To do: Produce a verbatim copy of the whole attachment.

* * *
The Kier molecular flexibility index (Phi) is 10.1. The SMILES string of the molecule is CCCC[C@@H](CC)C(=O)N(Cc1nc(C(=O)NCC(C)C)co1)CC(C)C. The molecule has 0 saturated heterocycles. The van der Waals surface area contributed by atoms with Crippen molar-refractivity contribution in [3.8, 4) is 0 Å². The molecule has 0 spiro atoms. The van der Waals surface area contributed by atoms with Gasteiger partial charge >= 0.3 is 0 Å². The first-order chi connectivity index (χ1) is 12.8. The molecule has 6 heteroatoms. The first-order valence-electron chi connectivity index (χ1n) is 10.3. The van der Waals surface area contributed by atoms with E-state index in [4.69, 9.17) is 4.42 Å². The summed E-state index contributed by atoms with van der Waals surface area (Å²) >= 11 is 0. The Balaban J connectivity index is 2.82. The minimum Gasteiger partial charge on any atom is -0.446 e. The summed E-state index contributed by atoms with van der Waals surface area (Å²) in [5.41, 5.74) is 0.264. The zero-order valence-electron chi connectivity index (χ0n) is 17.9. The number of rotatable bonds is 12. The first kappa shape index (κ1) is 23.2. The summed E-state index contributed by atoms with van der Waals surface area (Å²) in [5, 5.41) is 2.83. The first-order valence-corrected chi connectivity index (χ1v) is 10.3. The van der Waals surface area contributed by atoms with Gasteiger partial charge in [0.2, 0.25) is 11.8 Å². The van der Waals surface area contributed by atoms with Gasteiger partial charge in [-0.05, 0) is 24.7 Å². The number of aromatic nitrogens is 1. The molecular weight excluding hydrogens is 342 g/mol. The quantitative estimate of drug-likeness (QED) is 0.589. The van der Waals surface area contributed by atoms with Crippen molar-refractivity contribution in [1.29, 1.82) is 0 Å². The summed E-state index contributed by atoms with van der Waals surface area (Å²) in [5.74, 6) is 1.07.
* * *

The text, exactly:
The Kier molecular flexibility index (Phi) is 10.1. The SMILES string of the molecule is CCCC[C@@H](CC)C(=O)N(Cc1nc(C(=O)NCC(C)C)co1)CC(C)C. The molecule has 0 saturated heterocycles. The van der Waals surface area contributed by atoms with Crippen molar-refractivity contribution in [3.8, 4) is 0 Å². The molecule has 0 spiro atoms. The van der Waals surface area contributed by atoms with Gasteiger partial charge >= 0.3 is 0 Å². The first-order chi connectivity index (χ1) is 12.8. The molecule has 6 heteroatoms. The first-order valence-electron chi connectivity index (χ1n) is 10.3. The van der Waals surface area contributed by atoms with E-state index in [4.69, 9.17) is 4.42 Å². The summed E-state index contributed by atoms with van der Waals surface area (Å²) >= 11 is 0. The Balaban J connectivity index is 2.82. The minimum Gasteiger partial charge on any atom is -0.446 e. The summed E-state index contributed by atoms with van der Waals surface area (Å²) in [5.41, 5.74) is 0.264. The zero-order valence-electron chi connectivity index (χ0n) is 17.9. The number of rotatable bonds is 12. The first kappa shape index (κ1) is 23.2. The summed E-state index contributed by atoms with van der Waals surface area (Å²) in [5, 5.41) is 2.83. The first-order valence-corrected chi connectivity index (χ1v) is 10.3. The van der Waals surface area contributed by atoms with Gasteiger partial charge in [0.2, 0.25) is 11.8 Å². The van der Waals surface area contributed by atoms with Gasteiger partial charge in [-0.05, 0) is 24.7 Å². The number of aromatic nitrogens is 1. The molecular weight excluding hydrogens is 342 g/mol. The quantitative estimate of drug-likeness (QED) is 0.589. The van der Waals surface area contributed by atoms with Crippen molar-refractivity contribution in [1.29, 1.82) is 0 Å². The summed E-state index contributed by atoms with van der Waals surface area (Å²) in [5.74, 6) is 1.07.